My Writing Process

First, I get an idea, and then run it through a ‘What if?’ process. What if Meredith had a daughter? What if that character had killed someone? What if he turned the tables? What if she had never been told that? What if the train was cancelled? And I try some out to see what happens. Although I always have some idea of the course the story will take, and where it should end, it rarely works out that way as the characters inevitably take me off on a tangent.

When I sit down to begin, I try to have a list of ten to twenty bullet points. Who did what, and why, and what absolutely must be revealed during the story for the plot to work. I also have a paragraph or two on each of the main characters, giving their age, background, and connection to the other characters. I quickly draft the first chapter, which invariably is scrapped and rewritten several times during the overall process. As I think more about the characters than what should or shouldn’t happen, as they, and therefore the story, develop, it’s not unusual to find that what I thought might happen, doesn’t. There are many reasons for this, but the main one is always that the characters simply wouldn’t have done that, or put themselves in that situation, but I didn’t know that when I started writing.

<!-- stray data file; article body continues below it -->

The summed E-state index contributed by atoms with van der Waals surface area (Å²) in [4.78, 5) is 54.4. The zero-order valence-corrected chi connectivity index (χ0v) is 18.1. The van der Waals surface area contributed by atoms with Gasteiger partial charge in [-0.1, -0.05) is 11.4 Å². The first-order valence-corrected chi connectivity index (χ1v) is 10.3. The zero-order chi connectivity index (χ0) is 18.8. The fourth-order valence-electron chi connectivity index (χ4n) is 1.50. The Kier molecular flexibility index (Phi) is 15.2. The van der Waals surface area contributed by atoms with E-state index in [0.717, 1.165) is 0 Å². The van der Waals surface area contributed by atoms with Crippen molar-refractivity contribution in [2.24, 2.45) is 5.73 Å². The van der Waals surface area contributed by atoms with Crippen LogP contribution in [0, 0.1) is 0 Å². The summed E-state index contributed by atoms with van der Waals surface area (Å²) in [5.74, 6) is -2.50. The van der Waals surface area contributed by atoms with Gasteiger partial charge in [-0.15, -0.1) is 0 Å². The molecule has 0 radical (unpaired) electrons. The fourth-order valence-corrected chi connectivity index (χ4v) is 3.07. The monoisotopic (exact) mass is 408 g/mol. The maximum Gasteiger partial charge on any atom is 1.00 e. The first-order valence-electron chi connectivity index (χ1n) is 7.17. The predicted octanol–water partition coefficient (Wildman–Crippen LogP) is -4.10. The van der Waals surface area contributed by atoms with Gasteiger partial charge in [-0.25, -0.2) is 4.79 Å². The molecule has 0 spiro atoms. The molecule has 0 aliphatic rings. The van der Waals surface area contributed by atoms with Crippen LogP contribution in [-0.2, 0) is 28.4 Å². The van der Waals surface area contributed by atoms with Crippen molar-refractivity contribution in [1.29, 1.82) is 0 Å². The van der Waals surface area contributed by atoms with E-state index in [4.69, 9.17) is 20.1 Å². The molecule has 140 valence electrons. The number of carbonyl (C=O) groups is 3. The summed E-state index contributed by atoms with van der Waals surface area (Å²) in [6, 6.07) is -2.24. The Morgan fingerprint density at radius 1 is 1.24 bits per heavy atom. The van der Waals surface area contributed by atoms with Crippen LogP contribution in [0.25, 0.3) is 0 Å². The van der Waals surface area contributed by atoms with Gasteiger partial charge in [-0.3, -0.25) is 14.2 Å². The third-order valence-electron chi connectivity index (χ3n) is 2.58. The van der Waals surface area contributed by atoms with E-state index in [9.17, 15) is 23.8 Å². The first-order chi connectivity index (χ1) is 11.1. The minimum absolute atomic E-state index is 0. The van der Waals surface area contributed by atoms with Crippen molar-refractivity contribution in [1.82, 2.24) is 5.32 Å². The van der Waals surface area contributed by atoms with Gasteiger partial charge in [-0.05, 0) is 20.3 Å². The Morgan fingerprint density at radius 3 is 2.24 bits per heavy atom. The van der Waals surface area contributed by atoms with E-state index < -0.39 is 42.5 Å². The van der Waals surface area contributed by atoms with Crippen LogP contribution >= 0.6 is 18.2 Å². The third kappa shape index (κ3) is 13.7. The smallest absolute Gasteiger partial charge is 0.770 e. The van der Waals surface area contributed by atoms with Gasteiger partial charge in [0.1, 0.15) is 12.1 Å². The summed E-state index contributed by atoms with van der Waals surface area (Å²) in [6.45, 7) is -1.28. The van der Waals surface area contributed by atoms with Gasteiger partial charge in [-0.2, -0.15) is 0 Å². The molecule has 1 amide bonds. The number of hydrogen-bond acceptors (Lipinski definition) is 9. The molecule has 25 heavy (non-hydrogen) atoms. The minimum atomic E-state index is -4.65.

For the best part, I start at the beginning and write in order of events, through to the end. If I ever get stuck on how to move from one event to the other, I occasionally write the scenes out of order, and then all becomes clear. With the Meredith and Hodge series, most of the stories will have the kernel of the next story at the end. I do this, not to frustrate the readers, as the story they are reading has been told, but to remind myself of an idea or development which must be included in the next story.

What do I read?